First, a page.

Wednesday, 28 July 2010
I don't know about you, but I spend quite a bit of time on Google Reader each day trawling through my RSS feeds.
Sometimes it gets too much and I need to purge the 1000+ stories staring at me in my inbox, but more often than not I at least get to skim through what's in there, whether it's in Reader or in Newsrack, Reeder or one of the other iPad/iPhone apps I flit from from time to time.
When I'm using Google Reader itself though, despite having spent ages grouping my feeds into neat little categories such as News, Tech, Sports, Music etc, I tend to get more value out of browsing articles shared by Friends, or by dipping into the great Explore category.
Whilst Explore is populated by suggestions based on articles you've read, starred or shared it never fails to turn up a few surprises... you never know what you're gonna get.
Seriously, if you haven't already tried it. Give it a go.
Friday, 23 July 2010
This Eraser USB Stick has a quirky design, but a serious message. It was made to help people to remember how hard it is for those going through Alzheimer’s, while also reminding you of the importance of your own precious memories. With such a serious message, it might be enough to remind you to back up those picture files you’ve been meaning to deal with.
This is a design that was created in New Zealand for those that live in New Zealand. These were sent off to local politicians and organizations along with a letter to help raise awareness of their Alzheimer’s charity. Thus far these seem to have worked pretty well and have gotten a positive response in that part of the world. It’s a great creative idea and it’s even better that they’re doing it for a good cause. There’s no word if there’s somewhere to purchase these online so far.
Cool Gift Idea: Digital Picture Frames, check out our reviews.
[ Eraser USB Stick attempts to raise awareness copyright by Coolest Gadgets ]
- Gadget Thumbnails for 21-Jul-2010
- A Pink USB Eraser Flash Drive
- Delete Key Eraser
- Stress Eraser provides some much needed calm
- Ultraser does more than just erase
Thanks to Coolest Gadgets
Can you audit the software that goes in your body?: "The Software Freedom Law Center's latest white-paper, 'Killed by Code: Software Transparency in Implantable Medical Devices,' examines the strange circumstances around pacemakers and other implanted medical devices. Regulators like the FDA inspect the hardware designs for these devices in great detail, but the crucial software that runs the devices is a closed book -- a proprietary secret that's only ever called in for examination when the devices start to crash, with disastrous circumstances.
In 2008, the Supreme Court of the United States' ruling in Riegel v. Medtronic, Inc. made people with IMDs even more vulnerable to negligence on the part of device manufacturers.4 Following a wave of high-profile recalls of defective IMDs in 2005, the Court's decision prohibited patients harmed by defects in FDA-approved devices from seeking damages against manufacturers in state court and eliminated the only consumer safeguard protecting patients from potentially fatal IMD malfunctions: product liability lawsuits. Prevented from recovering compensation from IMD-manufacturers for injuries, lost wages, or health expenses in the wake of device failures, people with chronic medical conditions are now faced with a stark choice: trust manufacturers entirely or risk their lives by opting against life-saving treatment.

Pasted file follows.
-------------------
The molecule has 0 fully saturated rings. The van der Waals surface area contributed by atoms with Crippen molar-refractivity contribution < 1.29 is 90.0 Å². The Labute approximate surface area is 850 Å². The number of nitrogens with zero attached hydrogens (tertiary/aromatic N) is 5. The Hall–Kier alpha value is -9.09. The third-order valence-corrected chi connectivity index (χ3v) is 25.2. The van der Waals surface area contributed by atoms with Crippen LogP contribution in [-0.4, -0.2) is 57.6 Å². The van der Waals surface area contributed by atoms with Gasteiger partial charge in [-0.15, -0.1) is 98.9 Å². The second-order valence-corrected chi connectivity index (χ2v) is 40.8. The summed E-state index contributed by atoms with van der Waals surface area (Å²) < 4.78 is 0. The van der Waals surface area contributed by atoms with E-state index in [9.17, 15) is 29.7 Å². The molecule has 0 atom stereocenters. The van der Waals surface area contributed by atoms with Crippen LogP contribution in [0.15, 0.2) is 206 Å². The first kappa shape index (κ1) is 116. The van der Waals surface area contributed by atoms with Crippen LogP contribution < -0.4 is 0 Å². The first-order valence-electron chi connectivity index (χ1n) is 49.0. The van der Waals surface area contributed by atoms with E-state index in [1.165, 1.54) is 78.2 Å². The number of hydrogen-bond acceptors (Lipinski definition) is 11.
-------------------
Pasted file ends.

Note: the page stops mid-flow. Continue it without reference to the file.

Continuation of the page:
We at the Software Freedom Law Center (SFLC) propose an unexplored solution to the software liability issues that are increasingly pressing as the population of IMD-users grows--requiring medical device manufacturers to make IMD source-code publicly auditable. As a non-profit legal services organization for Free and Open Source (FOSS) software developers, part of the SFLC's mission is to promote the use of open, auditable source code5 in all computerized technology. This paper demonstrates why increased transparency in the field of medical device software is in the public's interest. It unifies various research into the privacy and security risks of medical device software and the benefits of published systems over closed, proprietary alternatives. Our intention is to demonstrate that auditable medical device software would mitigate the privacy and security risks in IMDs by reducing the occurrence of source code bugs and the potential for malicious device hacking in the long-term. Although there is no way to eliminate software vulnerabilities entirely, this paper demonstrates that free and open source medical device software would improve the safety of patients with IMDs, increase the accountability of device manufacturers, and address some of the legal and regulatory constraints of the current regime.
Killed by Code: Software Transparency in Implantable Medical Devices
(Image: Medtronic EnRhythm Pacing System, a Creative Commons Attribution (2.0) image from winton's photostream)
Cory Doctorow cc
Monday, 31 May 2010
I'm not suggesting that everyone will buy an iPad, but in exactly the same way that most of the game-changing innovations introduced by Apple with the launch of the iPhone have now become familiar 'hygiene factors' on many mobile phones and all smartphones, regardless of operating system or hardware, much the same will happen with the iPad, as its features appear on other tablet/slate products.